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Recent changes to Yahoo site prevents fetching .csv data for Vix?


Has anyone else run into difficulties recently when trying to use fetcher to pull data from Yahoo? I used to run a couple of algos that used fetcher to simply pull Vix open prices direct from Yahoo csv., but the link seems to no longer work (I get a run time error). I've tried replacing the link I previously used with the new link when you navigate to where you would click to download the historical Vix data, but this did not seem to work..

Could anyone please help?


# Sample code to fetch VIX data from Yahoo .csv

def pre_func(df):  
    vix = df['Adj Close']  
    return df

def initialize(context):  
    yahoo_vix_url = "" # MM-DD-YEAR


def handle_data(context, data):  
    vix_data = data['vix']

    #exit if the vix data was not fetched  
    if (vix_data is None):  
        print("no vix data")  
    record(price=vix_data['Adj Close'])  
    print vix_data['Adj Close']

6 responses

Yahoo changed the means of fetching their financial data last week. It requires a cookie to be set, so it works fine when you navigate there with a web browser, but an algo fetch will fail. I blame the new owners, Verizon.

Alternatively, you can access the data on Quantopian.


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Josh, does that data set still have the problem/issue/feature where for many days in the past, the VIX was not updated because it wasn't allegedly available by midnight the night before?

@josh. Same question: does the quantopian dataset have the same problem?

This site talks about pulling the data from Google Finance instead: It also looks like stock data can be retrieved from non-US markets and it might be possible to trade other assets like cryptocoins or commodities with zipline if a data source was available. It's definitely much easier to use the Quantopian platform for US-listed stocks, though.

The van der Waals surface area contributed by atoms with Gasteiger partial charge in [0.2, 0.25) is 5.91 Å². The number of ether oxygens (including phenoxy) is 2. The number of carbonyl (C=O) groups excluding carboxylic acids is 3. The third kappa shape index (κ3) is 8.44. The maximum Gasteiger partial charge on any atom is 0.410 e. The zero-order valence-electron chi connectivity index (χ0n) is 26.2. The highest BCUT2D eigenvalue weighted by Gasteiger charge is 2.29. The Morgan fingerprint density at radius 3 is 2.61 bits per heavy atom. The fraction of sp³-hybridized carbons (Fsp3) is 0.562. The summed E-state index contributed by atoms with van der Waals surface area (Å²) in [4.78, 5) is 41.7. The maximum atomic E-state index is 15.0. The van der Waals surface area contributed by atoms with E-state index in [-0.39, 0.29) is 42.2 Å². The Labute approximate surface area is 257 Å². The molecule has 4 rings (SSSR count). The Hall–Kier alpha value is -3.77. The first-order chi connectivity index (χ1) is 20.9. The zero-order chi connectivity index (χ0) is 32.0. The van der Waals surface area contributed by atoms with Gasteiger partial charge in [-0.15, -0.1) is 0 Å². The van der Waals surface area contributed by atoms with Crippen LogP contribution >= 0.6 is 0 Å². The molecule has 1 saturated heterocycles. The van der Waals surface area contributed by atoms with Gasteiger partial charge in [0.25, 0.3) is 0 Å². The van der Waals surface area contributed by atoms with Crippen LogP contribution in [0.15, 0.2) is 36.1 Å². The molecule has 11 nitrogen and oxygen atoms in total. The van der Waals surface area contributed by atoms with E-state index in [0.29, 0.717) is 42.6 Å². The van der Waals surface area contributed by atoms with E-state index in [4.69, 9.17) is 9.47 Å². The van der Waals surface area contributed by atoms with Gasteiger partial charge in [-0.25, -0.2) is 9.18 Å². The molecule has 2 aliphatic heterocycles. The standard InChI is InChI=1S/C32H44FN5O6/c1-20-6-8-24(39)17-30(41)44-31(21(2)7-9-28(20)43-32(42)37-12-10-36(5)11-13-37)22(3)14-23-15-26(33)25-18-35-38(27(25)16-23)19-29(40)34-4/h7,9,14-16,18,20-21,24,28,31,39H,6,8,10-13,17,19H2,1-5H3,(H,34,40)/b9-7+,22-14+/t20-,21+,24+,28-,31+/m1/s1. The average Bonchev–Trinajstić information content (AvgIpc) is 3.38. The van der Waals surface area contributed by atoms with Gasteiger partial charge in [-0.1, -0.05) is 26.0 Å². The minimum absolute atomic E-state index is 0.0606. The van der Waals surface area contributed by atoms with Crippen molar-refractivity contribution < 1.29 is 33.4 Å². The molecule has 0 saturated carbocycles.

In research notebooks, you have unfettered access to the data. You can execute your ad hoc analysis with the data using the asof_date as the index for your time series. Doing so will avoid any perceived holes in the data set.

In backtesting, we enforce access to the data using the timestamp field so if the CBOE was late to post their data or Quandl was down or Quantopian had difficulty processing the data and the data wasn't available in our system on that particular day at 8:45 (when before_trading_start() runs), then we forward fill the data with the last, best known data point.

With this choice, we're enforcing 'point-in-time' access to the data. So sometimes the data firms update data post-facto and sometimes data firms have operational issues (like those described above). The backtester simulates the best known data point that Quantopian's data processing system knew at the time. I think this is a valid use case -- modeling and simulating both revisions to data and operational hiccups that inevitably happen in the real world.

There's a strong case (as Simon has made in the past) for a different mode in the backtester that ignores these processing problems in the backtester for certain classes of analysis. We've not yet added that to the product.

But you can certainly execute analyses outside the backtester in a research notebook that ignores the point-in-time aspect.